Meanwhile, Miller denies there are any problems between himself and GM Frank Wren, which is about as convincing as OJ Simpson's hunt for the real killers. About the only thing we really do believe is that the talk about Mussina being traded -- a rumor started by Peter Gammons -- is never going to happen.
Finally, note that Roger Clemens won
his 18th straight game on Saturday, snapping the AL record ex-Oriole Dave
McNally shared with Johnny Allen. And earlier this week, Luis Gonzalez had his
hitting streak snapped at 30 games, tying Eric Davis (and a few others) for the
longest hitting streak of the 1990s.
Let's face it. The Orioles are 11 games under .500. They aren't going anywhere this season. But tonight, in leading the Orioles to a 3-2 victory over the Texas Rangers, Sidney Ponson gave O's fans reason for optimism. Ponson's first major league complete game (and only the O's second of the season) was particularly pleasing given the fact that Ray Miller has been less than supportive of the 22-year old, first publicly criticizing him for being overweight, and then threatening to move him into the bullpen despite pitching better than some of the veterans in the rotation.
And in a surprising move, and one we whole-heartedly support, Rocky Coppinger has been recalled from Rochester, as Gabe Molina was sent down. Given Miller's criticizisms, and Rocky's admittedly poor performances in his brief stay in Baltimore, we feared Coppinger would be banished forever in the minors. Perhaps Ponson's solid performance will open up the door for some other youngsters, but then again, this is the youthaphobic "veteran-gamer" Orioles, so maybe not. Anyhow, here's Miller's quote, one of the only positive things we've ever heard him say about Rocky: "I'm just trying to get our best arms here… In Jason and Rocky, we're maybe the two best arms in the organization up here. I think we'd be remiss not to try that. I think it's a chance to get Rocky started back. He's got a 95 mph fastball and a great curveball. Maybe pitching in relief will be good for him. He won't have five days to sit around and think about his next start. He can just come in and pitch."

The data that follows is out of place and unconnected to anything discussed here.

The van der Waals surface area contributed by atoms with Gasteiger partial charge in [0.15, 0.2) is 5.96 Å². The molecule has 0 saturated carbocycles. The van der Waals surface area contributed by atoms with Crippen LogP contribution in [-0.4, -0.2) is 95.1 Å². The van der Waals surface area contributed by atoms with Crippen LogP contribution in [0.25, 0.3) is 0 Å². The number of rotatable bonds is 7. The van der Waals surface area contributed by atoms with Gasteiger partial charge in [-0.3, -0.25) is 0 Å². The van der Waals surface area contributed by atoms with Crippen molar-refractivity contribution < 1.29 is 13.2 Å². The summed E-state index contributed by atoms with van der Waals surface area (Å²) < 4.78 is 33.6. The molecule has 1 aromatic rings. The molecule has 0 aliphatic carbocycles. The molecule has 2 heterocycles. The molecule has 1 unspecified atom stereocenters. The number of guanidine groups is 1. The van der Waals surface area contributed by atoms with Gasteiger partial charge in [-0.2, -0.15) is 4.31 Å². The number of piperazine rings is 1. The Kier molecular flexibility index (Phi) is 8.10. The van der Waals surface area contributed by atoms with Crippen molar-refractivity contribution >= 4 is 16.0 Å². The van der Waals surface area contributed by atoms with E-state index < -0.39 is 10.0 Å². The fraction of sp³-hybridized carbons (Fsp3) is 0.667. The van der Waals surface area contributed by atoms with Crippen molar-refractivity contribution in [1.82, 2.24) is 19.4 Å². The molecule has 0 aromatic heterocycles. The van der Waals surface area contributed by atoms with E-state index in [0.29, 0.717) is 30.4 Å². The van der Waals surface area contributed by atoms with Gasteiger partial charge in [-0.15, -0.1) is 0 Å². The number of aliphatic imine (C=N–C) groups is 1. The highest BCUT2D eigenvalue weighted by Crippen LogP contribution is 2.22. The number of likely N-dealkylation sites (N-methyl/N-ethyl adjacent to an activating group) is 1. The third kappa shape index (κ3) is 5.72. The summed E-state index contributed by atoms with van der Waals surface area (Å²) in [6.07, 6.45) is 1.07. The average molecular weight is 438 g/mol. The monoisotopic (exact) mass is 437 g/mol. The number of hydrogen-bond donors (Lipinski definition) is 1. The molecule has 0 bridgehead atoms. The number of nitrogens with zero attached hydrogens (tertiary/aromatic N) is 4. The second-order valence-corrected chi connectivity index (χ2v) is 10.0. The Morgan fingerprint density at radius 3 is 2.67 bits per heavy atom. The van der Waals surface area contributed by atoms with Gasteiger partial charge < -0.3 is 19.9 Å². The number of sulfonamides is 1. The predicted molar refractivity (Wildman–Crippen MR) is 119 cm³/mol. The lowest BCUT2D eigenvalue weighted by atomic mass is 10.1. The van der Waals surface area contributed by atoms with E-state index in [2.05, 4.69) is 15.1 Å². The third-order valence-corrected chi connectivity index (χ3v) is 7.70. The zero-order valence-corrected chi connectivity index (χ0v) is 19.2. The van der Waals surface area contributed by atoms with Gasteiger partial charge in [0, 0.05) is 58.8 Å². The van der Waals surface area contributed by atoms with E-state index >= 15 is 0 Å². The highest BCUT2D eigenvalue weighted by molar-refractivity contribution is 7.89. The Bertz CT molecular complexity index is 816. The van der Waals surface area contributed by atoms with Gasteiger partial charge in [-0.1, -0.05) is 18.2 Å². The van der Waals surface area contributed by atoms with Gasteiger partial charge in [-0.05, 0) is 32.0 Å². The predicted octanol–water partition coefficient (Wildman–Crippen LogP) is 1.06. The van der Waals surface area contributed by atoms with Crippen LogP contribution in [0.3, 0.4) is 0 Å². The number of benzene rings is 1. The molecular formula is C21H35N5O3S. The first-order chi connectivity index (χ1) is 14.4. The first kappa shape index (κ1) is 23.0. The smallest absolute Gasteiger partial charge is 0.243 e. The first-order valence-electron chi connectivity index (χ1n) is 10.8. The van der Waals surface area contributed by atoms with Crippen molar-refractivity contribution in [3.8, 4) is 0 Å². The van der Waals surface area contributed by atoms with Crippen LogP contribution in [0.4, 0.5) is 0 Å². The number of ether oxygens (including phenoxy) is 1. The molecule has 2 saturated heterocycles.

In tonight's game, despite a Rafael Palmeiro homer, the Orioles were able to come behind because of a 3-run homerun by the red hot Charles Johnson in the 7th inning, and of course Ponson's outstanding effort. Ponson's gem was particularly refreshing given the baseball Oriole fans were treated to the past two days- a blown save by closer Mike Timlin on Wednesday (how come he wasn't criticized like Armando was last season?) that resulted in a 5-4 loss to the Angels, and a 6-4 loss to the Angels on Thursday, when B.J. Surhoff killed a late rally by getting doubled off third base with the bases loaded because he didn’t realize there was only 1 out.
Finally, in other news, there is a good chance that Will Clark will rejoin the Birds on Tuesday against Anaheim.
The Orioles salvaged the final game of their disastrous road trip on Sunday by whomping the Rangers, 16-5. Albert Belle and Charles Johnson each homered twice, BJ Surhoff had another multihit game, every starter had at least two hits, and aside from one mistake, Sidney Ponson had another great start. And Cal Ripken had success, too. The only fly in the ointment? Once again, the bullpen had problems, as Arthur Rhodes and Ricky Bones pitched 2 innings and gave up 2 runs. Rhodes, badly overworked by Ray Miller, has been ineffective much of the year.
But with an off-day on Monday, it seemed as if Miller's fate might be sealed, despite the victory. Criticism of managerial moves has come from all directions, including from within the clubhouse. (And Miller has returned the criticism, since he has never accepted any blame for anything. The Great Pitching Coach has now decided that it's his catcher, Charles Johnson, who is at fault for the pitcher's struggles.) And yet, for some reason, Ray Miller's job is safe. Even Frank Wren wants him gone, but the only person whose vote matters, Peter Angelos, still supports Miller. If, by any chance, Miller does get fired, a new name and an old one have popped up as potential replacements -- Ken Griffey Sr. and Cal Ripken Jr.. Neither of these seem likely, though, despite the fact that nobody thinks Miller should keep his job.